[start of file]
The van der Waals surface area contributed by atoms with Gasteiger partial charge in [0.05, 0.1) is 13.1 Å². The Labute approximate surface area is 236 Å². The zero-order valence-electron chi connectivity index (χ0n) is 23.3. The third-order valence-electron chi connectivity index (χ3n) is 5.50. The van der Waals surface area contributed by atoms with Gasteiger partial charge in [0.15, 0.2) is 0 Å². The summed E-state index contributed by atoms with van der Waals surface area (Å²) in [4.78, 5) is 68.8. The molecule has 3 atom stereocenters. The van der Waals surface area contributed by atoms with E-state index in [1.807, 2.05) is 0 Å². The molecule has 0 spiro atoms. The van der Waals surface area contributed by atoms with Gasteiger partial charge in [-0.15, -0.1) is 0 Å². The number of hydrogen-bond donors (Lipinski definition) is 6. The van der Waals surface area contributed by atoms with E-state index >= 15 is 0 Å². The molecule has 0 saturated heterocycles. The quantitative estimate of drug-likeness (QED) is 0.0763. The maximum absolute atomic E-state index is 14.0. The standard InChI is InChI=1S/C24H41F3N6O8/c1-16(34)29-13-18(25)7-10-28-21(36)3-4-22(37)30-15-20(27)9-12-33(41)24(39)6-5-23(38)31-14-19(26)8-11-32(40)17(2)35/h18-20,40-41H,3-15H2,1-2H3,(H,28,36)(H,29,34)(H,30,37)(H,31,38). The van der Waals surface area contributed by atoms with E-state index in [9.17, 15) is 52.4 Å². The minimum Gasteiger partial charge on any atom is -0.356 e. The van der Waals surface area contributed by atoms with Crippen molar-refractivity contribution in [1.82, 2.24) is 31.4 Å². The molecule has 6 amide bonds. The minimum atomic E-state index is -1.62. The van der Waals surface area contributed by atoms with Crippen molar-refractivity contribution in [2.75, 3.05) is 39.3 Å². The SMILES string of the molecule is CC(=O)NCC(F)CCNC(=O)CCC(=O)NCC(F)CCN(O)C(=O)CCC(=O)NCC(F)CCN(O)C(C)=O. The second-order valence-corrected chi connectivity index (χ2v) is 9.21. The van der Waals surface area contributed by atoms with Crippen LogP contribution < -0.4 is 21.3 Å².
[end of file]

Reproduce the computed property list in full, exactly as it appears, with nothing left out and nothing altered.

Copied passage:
The van der Waals surface area contributed by atoms with Gasteiger partial charge in [0.05, 0.1) is 13.1 Å². The Labute approximate surface area is 236 Å². The zero-order valence-electron chi connectivity index (χ0n) is 23.3. The third-order valence-electron chi connectivity index (χ3n) is 5.50. The van der Waals surface area contributed by atoms with Gasteiger partial charge in [0.15, 0.2) is 0 Å². The summed E-state index contributed by atoms with van der Waals surface area (Å²) in [4.78, 5) is 68.8. The molecule has 3 atom stereocenters. The van der Waals surface area contributed by atoms with E-state index in [1.807, 2.05) is 0 Å². The molecule has 0 spiro atoms. The van der Waals surface area contributed by atoms with Gasteiger partial charge in [-0.15, -0.1) is 0 Å². The number of hydrogen-bond donors (Lipinski definition) is 6. The van der Waals surface area contributed by atoms with E-state index >= 15 is 0 Å². The molecule has 0 saturated heterocycles. The quantitative estimate of drug-likeness (QED) is 0.0763. The maximum absolute atomic E-state index is 14.0. The standard InChI is InChI=1S/C24H41F3N6O8/c1-16(34)29-13-18(25)7-10-28-21(36)3-4-22(37)30-15-20(27)9-12-33(41)24(39)6-5-23(38)31-14-19(26)8-11-32(40)17(2)35/h18-20,40-41H,3-15H2,1-2H3,(H,28,36)(H,29,34)(H,30,37)(H,31,38). The van der Waals surface area contributed by atoms with E-state index in [9.17, 15) is 52.4 Å². The minimum Gasteiger partial charge on any atom is -0.356 e. The van der Waals surface area contributed by atoms with Crippen molar-refractivity contribution in [1.82, 2.24) is 31.4 Å². The molecule has 6 amide bonds. The minimum atomic E-state index is -1.62. The van der Waals surface area contributed by atoms with Crippen molar-refractivity contribution in [2.75, 3.05) is 39.3 Å². The SMILES string of the molecule is CC(=O)NCC(F)CCNC(=O)CCC(=O)NCC(F)CCN(O)C(=O)CCC(=O)NCC(F)CCN(O)C(C)=O. The second-order valence-corrected chi connectivity index (χ2v) is 9.21. The van der Waals surface area contributed by atoms with Crippen LogP contribution < -0.4 is 21.3 Å².